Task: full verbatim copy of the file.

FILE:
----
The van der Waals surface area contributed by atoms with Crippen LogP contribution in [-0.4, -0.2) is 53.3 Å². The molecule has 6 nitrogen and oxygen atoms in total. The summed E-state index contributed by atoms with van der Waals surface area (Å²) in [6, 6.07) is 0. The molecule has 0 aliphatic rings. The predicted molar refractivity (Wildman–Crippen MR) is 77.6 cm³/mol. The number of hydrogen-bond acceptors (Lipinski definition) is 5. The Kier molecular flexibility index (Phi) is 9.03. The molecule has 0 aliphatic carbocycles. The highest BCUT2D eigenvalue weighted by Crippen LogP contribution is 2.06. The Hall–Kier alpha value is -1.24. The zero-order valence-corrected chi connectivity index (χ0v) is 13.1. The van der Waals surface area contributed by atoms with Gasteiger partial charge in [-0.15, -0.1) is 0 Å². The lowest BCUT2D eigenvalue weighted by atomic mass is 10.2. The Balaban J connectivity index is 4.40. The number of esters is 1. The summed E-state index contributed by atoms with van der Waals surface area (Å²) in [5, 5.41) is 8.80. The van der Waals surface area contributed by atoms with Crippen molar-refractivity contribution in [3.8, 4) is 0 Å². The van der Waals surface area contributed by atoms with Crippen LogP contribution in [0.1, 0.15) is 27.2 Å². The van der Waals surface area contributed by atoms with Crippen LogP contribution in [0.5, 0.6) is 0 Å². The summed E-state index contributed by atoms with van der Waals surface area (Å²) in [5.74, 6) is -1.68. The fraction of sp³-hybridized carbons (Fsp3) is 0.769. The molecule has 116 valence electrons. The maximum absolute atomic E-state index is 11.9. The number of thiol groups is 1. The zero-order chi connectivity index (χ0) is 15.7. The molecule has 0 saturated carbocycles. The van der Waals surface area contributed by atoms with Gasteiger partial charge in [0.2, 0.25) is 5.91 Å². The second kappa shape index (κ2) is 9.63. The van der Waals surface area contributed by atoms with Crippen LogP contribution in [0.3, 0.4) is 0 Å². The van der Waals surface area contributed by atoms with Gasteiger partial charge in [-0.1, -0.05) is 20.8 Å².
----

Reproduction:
The van der Waals surface area contributed by atoms with Crippen LogP contribution in [-0.4, -0.2) is 53.3 Å². The molecule has 6 nitrogen and oxygen atoms in total. The summed E-state index contributed by atoms with van der Waals surface area (Å²) in [6, 6.07) is 0. The molecule has 0 aliphatic rings. The predicted molar refractivity (Wildman–Crippen MR) is 77.6 cm³/mol. The number of hydrogen-bond acceptors (Lipinski definition) is 5. The Kier molecular flexibility index (Phi) is 9.03. The molecule has 0 aliphatic carbocycles. The highest BCUT2D eigenvalue weighted by Crippen LogP contribution is 2.06. The Hall–Kier alpha value is -1.24. The zero-order valence-corrected chi connectivity index (χ0v) is 13.1. The van der Waals surface area contributed by atoms with Gasteiger partial charge in [-0.15, -0.1) is 0 Å². The lowest BCUT2D eigenvalue weighted by atomic mass is 10.2. The Balaban J connectivity index is 4.40. The number of esters is 1. The summed E-state index contributed by atoms with van der Waals surface area (Å²) in [5, 5.41) is 8.80. The van der Waals surface area contributed by atoms with Crippen molar-refractivity contribution in [3.8, 4) is 0 Å². The van der Waals surface area contributed by atoms with Crippen LogP contribution in [0.1, 0.15) is 27.2 Å². The van der Waals surface area contributed by atoms with Crippen LogP contribution in [0.5, 0.6) is 0 Å². The summed E-state index contributed by atoms with van der Waals surface area (Å²) in [5.74, 6) is -1.68. The fraction of sp³-hybridized carbons (Fsp3) is 0.769. The molecule has 116 valence electrons. The maximum absolute atomic E-state index is 11.9. The number of thiol groups is 1. The zero-order chi connectivity index (χ0) is 15.7. The molecule has 0 saturated carbocycles. The van der Waals surface area contributed by atoms with Gasteiger partial charge in [0.2, 0.25) is 5.91 Å². The second kappa shape index (κ2) is 9.63. The van der Waals surface area contributed by atoms with Crippen LogP contribution in [0.3, 0.4) is 0 Å². The van der Waals surface area contributed by atoms with Gasteiger partial charge in [-0.1, -0.05) is 20.8 Å².